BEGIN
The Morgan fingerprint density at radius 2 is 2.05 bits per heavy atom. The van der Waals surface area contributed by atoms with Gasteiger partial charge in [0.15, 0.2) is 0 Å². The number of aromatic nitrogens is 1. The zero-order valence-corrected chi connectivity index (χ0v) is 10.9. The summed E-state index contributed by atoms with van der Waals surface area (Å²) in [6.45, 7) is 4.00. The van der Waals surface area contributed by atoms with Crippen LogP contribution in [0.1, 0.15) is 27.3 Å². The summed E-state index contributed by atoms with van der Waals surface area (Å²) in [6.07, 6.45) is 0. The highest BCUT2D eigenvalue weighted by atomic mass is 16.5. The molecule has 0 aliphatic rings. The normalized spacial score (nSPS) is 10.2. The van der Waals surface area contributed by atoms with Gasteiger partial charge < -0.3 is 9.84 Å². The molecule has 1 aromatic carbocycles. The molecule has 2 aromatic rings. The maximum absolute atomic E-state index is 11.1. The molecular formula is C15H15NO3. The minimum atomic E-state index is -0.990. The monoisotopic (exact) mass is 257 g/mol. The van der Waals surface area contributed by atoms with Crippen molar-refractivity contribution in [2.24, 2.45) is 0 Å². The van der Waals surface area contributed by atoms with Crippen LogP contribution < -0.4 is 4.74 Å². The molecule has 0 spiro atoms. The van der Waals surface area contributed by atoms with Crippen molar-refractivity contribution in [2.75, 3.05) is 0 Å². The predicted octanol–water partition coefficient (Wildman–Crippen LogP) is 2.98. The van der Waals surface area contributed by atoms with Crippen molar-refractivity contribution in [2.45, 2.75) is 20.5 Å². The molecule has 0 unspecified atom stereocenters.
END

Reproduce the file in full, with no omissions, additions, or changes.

The Morgan fingerprint density at radius 2 is 2.05 bits per heavy atom. The van der Waals surface area contributed by atoms with Gasteiger partial charge in [0.15, 0.2) is 0 Å². The number of aromatic nitrogens is 1. The zero-order valence-corrected chi connectivity index (χ0v) is 10.9. The summed E-state index contributed by atoms with van der Waals surface area (Å²) in [6.45, 7) is 4.00. The van der Waals surface area contributed by atoms with Crippen LogP contribution in [0.1, 0.15) is 27.3 Å². The summed E-state index contributed by atoms with van der Waals surface area (Å²) in [6.07, 6.45) is 0. The highest BCUT2D eigenvalue weighted by atomic mass is 16.5. The molecule has 0 aliphatic rings. The normalized spacial score (nSPS) is 10.2. The van der Waals surface area contributed by atoms with Gasteiger partial charge < -0.3 is 9.84 Å². The molecule has 1 aromatic carbocycles. The molecule has 2 aromatic rings. The maximum absolute atomic E-state index is 11.1. The molecular formula is C15H15NO3. The minimum atomic E-state index is -0.990. The monoisotopic (exact) mass is 257 g/mol. The van der Waals surface area contributed by atoms with Crippen molar-refractivity contribution in [2.24, 2.45) is 0 Å². The van der Waals surface area contributed by atoms with Crippen LogP contribution < -0.4 is 4.74 Å². The molecule has 0 spiro atoms. The van der Waals surface area contributed by atoms with Crippen molar-refractivity contribution in [2.75, 3.05) is 0 Å². The predicted octanol–water partition coefficient (Wildman–Crippen LogP) is 2.98. The van der Waals surface area contributed by atoms with Crippen molar-refractivity contribution in [2.45, 2.75) is 20.5 Å². The molecule has 0 unspecified atom stereocenters.